Directed by Gus Trikonis
Starring Claudia Jennings, Maureen McCormack, John Saxon
"You just wait around here and I'll go get myself killed."
The Student Body (1976), The Evil (1978), and of course, Moonshine County Express, his fast and furious entry into the then wildly popular hicksploitation cycle.
It should be pointed out that in 1977, when Moonshine Country Express was released, Burt Reynolds was bigger than Jesus. For all intents and purposes, this is a Burt Reynolds movie, only on one-tenth the budget, and with 60's sci-fi star John Saxon filling in for the mustache. All the Burtsploitation elements are there: booze, dirty cops, fast cars, and a fistful of gum-snappin', back-talkin' broads in cut-offs.
The story - slight as it is - involves a trio of backwoods beauties - Dot (Susan Howard), Betty (70's grindhouse superstar Claudia Jennings, RIP) and Sissy Hammer (Marsha Brady herself, Maureen McCormack), three sisters orphaned when their daddy - and his moonshine still - are all blown to smithereens by mean ol' Jack Starkey (William "Cannon" Conrad, RIP), the town asshole, and Daddy Hammer's chief competitor in the 'shine running game.
Things look bad for the girls until they meet Daddy's lawyer, who reads them a letter promising the girls a fortune, right under their noses, in the backyard. Dead dad suggests they pick up a shovel, and start digging. And so they do.
The girls find the stash of prohibition-era whiskey he'd stowed in a makeshift cellar behind their shack. There's enough there for them to sell and move out of the mountain, but they'll need some hired muscle to help 'em protect the stuff.
Naturally, smooth-talkin' shine-runner JB (John Saxon) gets recruited for the gig.
Good thing, too, because once ol Starkey gets wind of the girls' new business, he sends his boys over to shoot their shack full of holes. Them bastards even got their hound dog. Dog slayin' sumbitches!
A Bugs Bunney-esque, banjo-driven turf war breaks out.
Starkey's goons take out Dotty's customers and co-conspirators in various acts of extreme violence - one guy's store gets blown up, with him in it; a mechanic has the car he's working on dropped on him - until there's no one left 'cept for JB, the girls, and a bitchin' bright yellow muscle car.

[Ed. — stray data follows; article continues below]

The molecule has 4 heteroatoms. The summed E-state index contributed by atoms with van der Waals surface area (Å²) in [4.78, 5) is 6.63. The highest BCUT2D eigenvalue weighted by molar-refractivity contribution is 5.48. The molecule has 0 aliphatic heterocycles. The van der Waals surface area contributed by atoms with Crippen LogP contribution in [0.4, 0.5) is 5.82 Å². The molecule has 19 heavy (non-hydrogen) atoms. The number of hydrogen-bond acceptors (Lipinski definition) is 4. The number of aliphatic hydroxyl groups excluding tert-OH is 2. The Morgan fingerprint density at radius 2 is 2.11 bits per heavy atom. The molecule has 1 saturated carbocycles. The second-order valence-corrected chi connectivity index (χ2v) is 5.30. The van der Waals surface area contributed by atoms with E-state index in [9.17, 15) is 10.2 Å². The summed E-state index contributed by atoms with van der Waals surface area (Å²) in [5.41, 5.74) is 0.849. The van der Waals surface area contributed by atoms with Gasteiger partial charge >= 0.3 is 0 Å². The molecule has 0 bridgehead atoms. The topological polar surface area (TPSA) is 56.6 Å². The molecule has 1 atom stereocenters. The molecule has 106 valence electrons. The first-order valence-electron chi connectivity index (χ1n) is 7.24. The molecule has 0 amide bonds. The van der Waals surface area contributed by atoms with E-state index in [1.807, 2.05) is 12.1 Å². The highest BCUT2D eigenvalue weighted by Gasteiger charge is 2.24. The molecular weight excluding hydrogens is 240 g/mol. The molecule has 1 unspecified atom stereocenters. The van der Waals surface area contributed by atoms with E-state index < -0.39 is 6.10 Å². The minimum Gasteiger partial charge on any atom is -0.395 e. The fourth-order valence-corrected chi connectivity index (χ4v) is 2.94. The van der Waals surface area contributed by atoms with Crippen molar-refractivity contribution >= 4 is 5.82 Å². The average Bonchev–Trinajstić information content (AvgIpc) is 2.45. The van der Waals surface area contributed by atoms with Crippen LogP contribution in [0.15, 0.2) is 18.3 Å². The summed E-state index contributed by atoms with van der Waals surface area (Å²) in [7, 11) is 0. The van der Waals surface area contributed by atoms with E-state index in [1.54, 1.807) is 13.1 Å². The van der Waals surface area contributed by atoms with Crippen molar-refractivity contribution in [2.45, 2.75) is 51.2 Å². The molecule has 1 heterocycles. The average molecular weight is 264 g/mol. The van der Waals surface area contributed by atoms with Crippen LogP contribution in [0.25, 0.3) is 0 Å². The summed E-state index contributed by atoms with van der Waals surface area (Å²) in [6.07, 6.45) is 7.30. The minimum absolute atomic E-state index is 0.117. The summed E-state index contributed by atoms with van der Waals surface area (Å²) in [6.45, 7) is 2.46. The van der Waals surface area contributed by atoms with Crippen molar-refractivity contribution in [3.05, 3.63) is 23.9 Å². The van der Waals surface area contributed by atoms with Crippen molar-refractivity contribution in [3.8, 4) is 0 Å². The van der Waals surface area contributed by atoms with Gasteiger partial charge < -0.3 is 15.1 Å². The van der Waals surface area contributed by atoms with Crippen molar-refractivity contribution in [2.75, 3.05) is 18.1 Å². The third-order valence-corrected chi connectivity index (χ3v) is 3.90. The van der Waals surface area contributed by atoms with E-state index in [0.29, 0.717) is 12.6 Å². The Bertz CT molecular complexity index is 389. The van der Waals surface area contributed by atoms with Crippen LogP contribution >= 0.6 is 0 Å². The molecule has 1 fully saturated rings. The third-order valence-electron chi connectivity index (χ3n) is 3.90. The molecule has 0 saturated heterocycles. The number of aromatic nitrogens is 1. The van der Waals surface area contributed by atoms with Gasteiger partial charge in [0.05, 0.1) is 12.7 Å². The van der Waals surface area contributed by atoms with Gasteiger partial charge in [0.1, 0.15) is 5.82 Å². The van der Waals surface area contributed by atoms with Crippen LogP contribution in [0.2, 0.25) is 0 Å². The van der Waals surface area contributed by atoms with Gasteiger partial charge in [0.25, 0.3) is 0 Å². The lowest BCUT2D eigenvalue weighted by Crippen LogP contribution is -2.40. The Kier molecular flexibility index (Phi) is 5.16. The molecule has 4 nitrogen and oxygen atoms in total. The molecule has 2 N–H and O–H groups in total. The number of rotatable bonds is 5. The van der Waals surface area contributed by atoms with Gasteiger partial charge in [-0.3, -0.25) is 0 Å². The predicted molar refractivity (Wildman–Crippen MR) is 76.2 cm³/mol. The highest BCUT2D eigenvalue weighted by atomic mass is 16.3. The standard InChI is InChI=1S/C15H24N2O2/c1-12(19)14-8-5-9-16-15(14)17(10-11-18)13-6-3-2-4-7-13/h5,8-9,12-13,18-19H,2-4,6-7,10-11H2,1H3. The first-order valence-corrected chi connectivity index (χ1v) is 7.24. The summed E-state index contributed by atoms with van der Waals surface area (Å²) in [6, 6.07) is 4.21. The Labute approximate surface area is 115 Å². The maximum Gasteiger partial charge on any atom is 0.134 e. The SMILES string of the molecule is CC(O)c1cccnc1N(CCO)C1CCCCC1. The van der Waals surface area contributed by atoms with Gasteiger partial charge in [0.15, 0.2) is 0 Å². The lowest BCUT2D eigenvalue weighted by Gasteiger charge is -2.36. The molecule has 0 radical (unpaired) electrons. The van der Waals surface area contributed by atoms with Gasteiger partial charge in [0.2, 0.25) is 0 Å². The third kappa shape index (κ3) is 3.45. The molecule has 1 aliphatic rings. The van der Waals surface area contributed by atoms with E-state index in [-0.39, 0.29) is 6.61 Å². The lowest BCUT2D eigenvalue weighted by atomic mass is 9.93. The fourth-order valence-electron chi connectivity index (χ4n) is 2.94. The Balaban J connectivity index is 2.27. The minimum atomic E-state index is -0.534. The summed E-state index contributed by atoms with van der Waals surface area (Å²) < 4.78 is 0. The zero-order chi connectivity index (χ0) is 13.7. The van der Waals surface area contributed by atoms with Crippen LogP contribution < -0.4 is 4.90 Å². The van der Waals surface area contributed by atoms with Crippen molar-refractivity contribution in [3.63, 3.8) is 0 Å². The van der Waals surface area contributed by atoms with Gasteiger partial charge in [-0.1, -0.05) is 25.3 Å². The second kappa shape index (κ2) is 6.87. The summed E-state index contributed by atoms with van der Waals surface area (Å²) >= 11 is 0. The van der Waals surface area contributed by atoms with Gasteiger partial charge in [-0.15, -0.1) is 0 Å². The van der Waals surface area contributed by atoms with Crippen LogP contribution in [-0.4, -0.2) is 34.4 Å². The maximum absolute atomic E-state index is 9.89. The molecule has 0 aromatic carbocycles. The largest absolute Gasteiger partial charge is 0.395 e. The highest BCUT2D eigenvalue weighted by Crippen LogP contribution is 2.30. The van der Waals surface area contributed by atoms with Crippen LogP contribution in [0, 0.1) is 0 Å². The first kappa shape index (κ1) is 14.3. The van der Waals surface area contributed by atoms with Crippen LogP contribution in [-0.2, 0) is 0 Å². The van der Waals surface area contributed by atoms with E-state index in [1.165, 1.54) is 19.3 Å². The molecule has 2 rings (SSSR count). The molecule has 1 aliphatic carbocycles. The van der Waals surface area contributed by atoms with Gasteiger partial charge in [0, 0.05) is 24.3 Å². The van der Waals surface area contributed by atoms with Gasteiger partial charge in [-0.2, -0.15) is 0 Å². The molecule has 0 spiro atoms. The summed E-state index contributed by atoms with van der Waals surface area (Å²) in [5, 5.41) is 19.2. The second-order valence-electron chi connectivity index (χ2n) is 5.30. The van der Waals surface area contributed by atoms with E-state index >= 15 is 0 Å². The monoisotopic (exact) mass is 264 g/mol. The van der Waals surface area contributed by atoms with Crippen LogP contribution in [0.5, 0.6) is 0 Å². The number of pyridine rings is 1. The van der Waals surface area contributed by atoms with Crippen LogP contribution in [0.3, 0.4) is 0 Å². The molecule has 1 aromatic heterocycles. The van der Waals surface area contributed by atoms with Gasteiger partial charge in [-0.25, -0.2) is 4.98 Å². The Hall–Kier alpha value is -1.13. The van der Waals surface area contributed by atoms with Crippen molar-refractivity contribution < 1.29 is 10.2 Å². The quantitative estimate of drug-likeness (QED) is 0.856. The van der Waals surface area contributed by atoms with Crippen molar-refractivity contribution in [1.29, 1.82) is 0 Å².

And then Starkey's goon runs them off the road, and they don't even have the fuckin' car anymore. Somebody finds a truck, and they decide to try and smuggle all the booze out of town under the cover of night.
Unfortunately, permanently soused Uncle Bill (cowboy star Dub Taylor) finds their stash and stumbles into town to spill the beans. Starkey's men overrun the joint and tie Sissy to a post. That part was awesome. Marsha, in tiny cut-offs, tied to a post! Who knows what they planned on doing, but luckily Betty shows up to shoot a few of 'em in the guts and blow up a few more with sticks of dynamite. They manage to get the hooch out, and a run for the county line - chased by cops and bad guys - ensues.
Moonshine County Express revels in violence, but, strangely enough, it skimps completely on nudity, shattering the hopes of 70's era sleazebags hoping for a glimpse of Marsha's muffins. Luckily, what the film lacks in celebrity skin, it makes up for with gunfights and gusto - 90% of the movie is either high speed car chases down dusty back roads, or over the top bullet ballets. The cast is full of primo 70's character actors, too. Besides the already-mentioned leads, be on the lookout for apple-cheeked, platinum blonde B-flick goddess Candice Rialson and Len "Uncle Leo" Lesser, in smaller roles. Sure, John Saxon is no Bandit, but still, Moonshine County Express is drenched in that same mid 70's stink. Imagine, a world where all you needed to outrun the long arm of the law was a faster car, where selling booze you made in your own basement was a viable career choice, and where a braless, barefoot Marsha Brady brandished a rifle. That's the world on offer here. And who wouldn't want to spend some time there?
- Ken McIntyre